Image credit: © Inge Loots, all rights reserved
My mum gifted me a free standing cooker with an electric oven, rotisserie and gas hob for my birthday. For the first time in a decade I’m finally able to bake pastry and other yummy stuff again. I inaugurated my oven with my favourite pie: traditional Dutch apple pie and posted some pictures on Facebook. This sparked a lot of enthusiasm so I decided to resurrect my blog a bit by posting the recipe.
For the crust
- 400 g self-raising flour
- 200 g caster sugar (Dutch: witte basterdsuiker)
- grated peel of 1 lemon (thorougly cleaned from the outside)
- 2 eggs (one for the pie crust dough, one for glazing the crust before putting it into the oven)
- 250 g cold butter (Dutch: roomboter)
For the filling
- 1 kg tart apples (Dutch: Goudreinet of Elstar)
- 50 g raisins soaked in warm water or rum
- cinnamon and granulated sugar to taste
- 150 g almond paste
Start with the crust. Keep all the ingredients for the crust refrigerated until the very last moment, the dough will crumble when it’s too warm, you need to work fast.
Take the lemon and grate the zest with a fine grate. Be careful not to add the white part of the peel, as that tastes very bitter.
Take the butter out of the fridge and hit the package with a rolling pin. This will make it more flexible and easier to work with.
In a bowl, mix the flour and the 200g sugar. Use two knives to mix the butter into the flour mixture until it has a sandy structure, this is why it’s called sable pastry. Sable is the French word for sand.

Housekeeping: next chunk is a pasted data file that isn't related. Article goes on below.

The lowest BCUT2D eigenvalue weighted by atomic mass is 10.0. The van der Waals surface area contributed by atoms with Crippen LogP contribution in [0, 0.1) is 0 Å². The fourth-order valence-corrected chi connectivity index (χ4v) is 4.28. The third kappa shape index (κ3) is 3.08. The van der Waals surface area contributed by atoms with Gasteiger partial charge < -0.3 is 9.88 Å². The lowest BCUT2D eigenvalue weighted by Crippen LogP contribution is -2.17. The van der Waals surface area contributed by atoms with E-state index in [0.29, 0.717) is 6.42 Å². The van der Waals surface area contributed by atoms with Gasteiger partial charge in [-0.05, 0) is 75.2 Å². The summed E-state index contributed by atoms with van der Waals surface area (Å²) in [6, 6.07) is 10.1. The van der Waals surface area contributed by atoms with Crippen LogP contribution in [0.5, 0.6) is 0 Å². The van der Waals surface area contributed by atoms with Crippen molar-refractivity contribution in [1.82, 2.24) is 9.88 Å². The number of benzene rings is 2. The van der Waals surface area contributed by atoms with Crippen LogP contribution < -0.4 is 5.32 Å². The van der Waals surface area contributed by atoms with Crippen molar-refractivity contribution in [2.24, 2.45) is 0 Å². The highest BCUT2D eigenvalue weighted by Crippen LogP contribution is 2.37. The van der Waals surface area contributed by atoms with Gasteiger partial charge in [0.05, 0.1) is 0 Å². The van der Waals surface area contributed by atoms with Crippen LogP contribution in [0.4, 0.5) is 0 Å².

When you have dispersed the butter through the flour and the last lumps are gone, add one egg and the lemon zest to the flour/butter mixture. Work the dough until it’s flexible. Shape it in a ball, wrap in aluminium foil and refrigerate for about 30 minutes.
In the mean time, you can peel the apples and slice them into cubes. Sprinkle a bit of lemon juice over the apples to keep them from getting brown. In a bowl, mix the apple cubes with sugar, cinnamon and the drained raisins. Mix well. Put in the refrigerator.
Time to rest
When the dough has rested for 30 minutes to an hour, take it out of the refrigerator and use 2/3 of the ball to make the pie crust. Wrap the remaining 1/3 in the foil and put it back in the fridge. Grease a 26 cm diameter spring form pan. Pre-heat the oven at 175 degrees centigrade. The pie should be put a bit below the middle of the oven.
Roll out the dough until it’s about 1 cm thick. Use the rolling pin to carefully roll up the dough around the pin and transfer it to the pie pan. Line the inside of the pan with the dough.
Take the almond paste and crumble it over the bottom of the pie pan. It enhances the taste, but it will also soak up any liquids coming from the apples when the pie is baking. When the bottom is covered with almond paste crumbles, add the apple/cinnamon/raisin mixture. Press it gently with the back of a spoon to make sure it’s compact.
Use the remaining dough in the fridge to make the top. You can roll it out to cover the entire pie and make some slices to allow the steam to come out, but you can also cut out strips that are about 1 cm wide. Cut out eight strips, the longest should be the diameter of the pie pan. Lay out the strips of dough in a lattice pattern over the top of the pie. Make egg wash from the other egg and brush the top of the pie to allow for an extra brown crust.
Bake the pie for about an hour just below the middle at 175 degrees C. When the pie is done, take it out of the oven, don’t remove the ring of the spring pan form. Let the pie cool completely before removing the ring. Serve with whipped cream.
You can mix the fruit. Use different kinds of apples, mix apples with pears or even with blueberries and raspberries.